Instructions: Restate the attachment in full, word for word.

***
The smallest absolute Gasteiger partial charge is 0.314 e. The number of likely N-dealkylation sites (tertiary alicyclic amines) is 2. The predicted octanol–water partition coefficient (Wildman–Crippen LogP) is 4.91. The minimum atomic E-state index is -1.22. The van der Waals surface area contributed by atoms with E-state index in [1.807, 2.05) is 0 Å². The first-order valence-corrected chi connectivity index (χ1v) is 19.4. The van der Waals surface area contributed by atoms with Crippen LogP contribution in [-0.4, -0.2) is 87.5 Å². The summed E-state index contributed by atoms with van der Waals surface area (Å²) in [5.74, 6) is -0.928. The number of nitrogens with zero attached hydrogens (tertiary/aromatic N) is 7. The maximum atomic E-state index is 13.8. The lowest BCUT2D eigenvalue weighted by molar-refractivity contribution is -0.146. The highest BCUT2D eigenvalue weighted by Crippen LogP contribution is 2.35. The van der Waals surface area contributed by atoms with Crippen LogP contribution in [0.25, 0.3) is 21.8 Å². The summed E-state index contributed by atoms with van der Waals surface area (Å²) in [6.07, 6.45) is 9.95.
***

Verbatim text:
The smallest absolute Gasteiger partial charge is 0.314 e. The number of likely N-dealkylation sites (tertiary alicyclic amines) is 2. The predicted octanol–water partition coefficient (Wildman–Crippen LogP) is 4.91. The minimum atomic E-state index is -1.22. The van der Waals surface area contributed by atoms with E-state index in [1.807, 2.05) is 0 Å². The first-order valence-corrected chi connectivity index (χ1v) is 19.4. The van der Waals surface area contributed by atoms with Crippen LogP contribution in [-0.4, -0.2) is 87.5 Å². The summed E-state index contributed by atoms with van der Waals surface area (Å²) in [5.74, 6) is -0.928. The number of nitrogens with zero attached hydrogens (tertiary/aromatic N) is 7. The maximum atomic E-state index is 13.8. The lowest BCUT2D eigenvalue weighted by molar-refractivity contribution is -0.146. The highest BCUT2D eigenvalue weighted by Crippen LogP contribution is 2.35. The van der Waals surface area contributed by atoms with Crippen LogP contribution in [0.25, 0.3) is 21.8 Å². The summed E-state index contributed by atoms with van der Waals surface area (Å²) in [6.07, 6.45) is 9.95.